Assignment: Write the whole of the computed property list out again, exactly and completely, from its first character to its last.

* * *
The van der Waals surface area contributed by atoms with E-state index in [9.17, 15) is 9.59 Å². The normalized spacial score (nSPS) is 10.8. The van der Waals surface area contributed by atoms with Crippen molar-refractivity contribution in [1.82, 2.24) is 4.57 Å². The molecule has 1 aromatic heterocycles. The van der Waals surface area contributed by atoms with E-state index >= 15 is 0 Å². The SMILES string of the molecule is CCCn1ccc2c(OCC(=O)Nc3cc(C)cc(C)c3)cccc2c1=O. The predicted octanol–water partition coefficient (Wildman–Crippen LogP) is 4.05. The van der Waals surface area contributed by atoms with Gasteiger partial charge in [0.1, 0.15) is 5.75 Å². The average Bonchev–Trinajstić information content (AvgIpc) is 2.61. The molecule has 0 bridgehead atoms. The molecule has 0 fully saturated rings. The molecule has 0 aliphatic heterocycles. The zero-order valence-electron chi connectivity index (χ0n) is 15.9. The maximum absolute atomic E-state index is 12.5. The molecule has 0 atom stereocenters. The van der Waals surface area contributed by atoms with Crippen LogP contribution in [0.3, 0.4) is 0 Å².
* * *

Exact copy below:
The van der Waals surface area contributed by atoms with E-state index in [9.17, 15) is 9.59 Å². The normalized spacial score (nSPS) is 10.8. The van der Waals surface area contributed by atoms with Crippen molar-refractivity contribution in [1.82, 2.24) is 4.57 Å². The molecule has 1 aromatic heterocycles. The van der Waals surface area contributed by atoms with E-state index >= 15 is 0 Å². The SMILES string of the molecule is CCCn1ccc2c(OCC(=O)Nc3cc(C)cc(C)c3)cccc2c1=O. The predicted octanol–water partition coefficient (Wildman–Crippen LogP) is 4.05. The van der Waals surface area contributed by atoms with Gasteiger partial charge in [0.1, 0.15) is 5.75 Å². The average Bonchev–Trinajstić information content (AvgIpc) is 2.61. The molecule has 0 bridgehead atoms. The molecule has 0 fully saturated rings. The molecule has 0 aliphatic heterocycles. The zero-order valence-electron chi connectivity index (χ0n) is 15.9. The maximum absolute atomic E-state index is 12.5. The molecule has 0 atom stereocenters. The van der Waals surface area contributed by atoms with Crippen LogP contribution in [0.3, 0.4) is 0 Å².